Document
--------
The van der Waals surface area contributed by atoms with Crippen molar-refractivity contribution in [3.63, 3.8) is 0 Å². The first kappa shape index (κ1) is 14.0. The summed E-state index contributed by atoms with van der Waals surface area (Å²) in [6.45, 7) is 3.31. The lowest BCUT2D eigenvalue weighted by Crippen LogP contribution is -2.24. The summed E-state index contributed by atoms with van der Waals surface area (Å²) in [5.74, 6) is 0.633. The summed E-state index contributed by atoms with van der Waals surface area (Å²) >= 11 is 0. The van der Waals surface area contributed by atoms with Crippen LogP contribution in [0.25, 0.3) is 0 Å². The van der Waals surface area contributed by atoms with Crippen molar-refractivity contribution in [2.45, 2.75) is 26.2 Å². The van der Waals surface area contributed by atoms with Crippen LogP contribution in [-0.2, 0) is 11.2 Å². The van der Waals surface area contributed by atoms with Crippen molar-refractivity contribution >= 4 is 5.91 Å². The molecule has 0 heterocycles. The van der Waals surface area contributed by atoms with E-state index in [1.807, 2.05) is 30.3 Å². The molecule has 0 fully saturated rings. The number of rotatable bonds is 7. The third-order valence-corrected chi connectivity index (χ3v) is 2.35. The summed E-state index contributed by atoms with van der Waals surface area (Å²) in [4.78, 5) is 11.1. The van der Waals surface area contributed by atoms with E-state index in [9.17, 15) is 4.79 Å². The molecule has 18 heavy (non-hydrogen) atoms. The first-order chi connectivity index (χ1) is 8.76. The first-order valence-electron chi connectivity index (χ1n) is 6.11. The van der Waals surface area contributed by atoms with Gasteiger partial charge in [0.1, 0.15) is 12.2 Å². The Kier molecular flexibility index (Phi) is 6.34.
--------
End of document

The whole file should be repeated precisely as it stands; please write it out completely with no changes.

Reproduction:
The van der Waals surface area contributed by atoms with Crippen molar-refractivity contribution in [3.63, 3.8) is 0 Å². The first kappa shape index (κ1) is 14.0. The summed E-state index contributed by atoms with van der Waals surface area (Å²) in [6.45, 7) is 3.31. The lowest BCUT2D eigenvalue weighted by Crippen LogP contribution is -2.24. The summed E-state index contributed by atoms with van der Waals surface area (Å²) in [5.74, 6) is 0.633. The summed E-state index contributed by atoms with van der Waals surface area (Å²) >= 11 is 0. The van der Waals surface area contributed by atoms with Crippen LogP contribution in [0.25, 0.3) is 0 Å². The van der Waals surface area contributed by atoms with Crippen molar-refractivity contribution in [2.45, 2.75) is 26.2 Å². The van der Waals surface area contributed by atoms with Crippen LogP contribution in [-0.2, 0) is 11.2 Å². The van der Waals surface area contributed by atoms with Crippen molar-refractivity contribution >= 4 is 5.91 Å². The molecule has 0 heterocycles. The van der Waals surface area contributed by atoms with E-state index in [1.807, 2.05) is 30.3 Å². The molecule has 0 fully saturated rings. The number of rotatable bonds is 7. The third-order valence-corrected chi connectivity index (χ3v) is 2.35. The summed E-state index contributed by atoms with van der Waals surface area (Å²) in [4.78, 5) is 11.1. The van der Waals surface area contributed by atoms with E-state index in [9.17, 15) is 4.79 Å². The molecule has 18 heavy (non-hydrogen) atoms. The first-order chi connectivity index (χ1) is 8.76. The first-order valence-electron chi connectivity index (χ1n) is 6.11. The van der Waals surface area contributed by atoms with Gasteiger partial charge in [0.1, 0.15) is 12.2 Å². The Kier molecular flexibility index (Phi) is 6.34.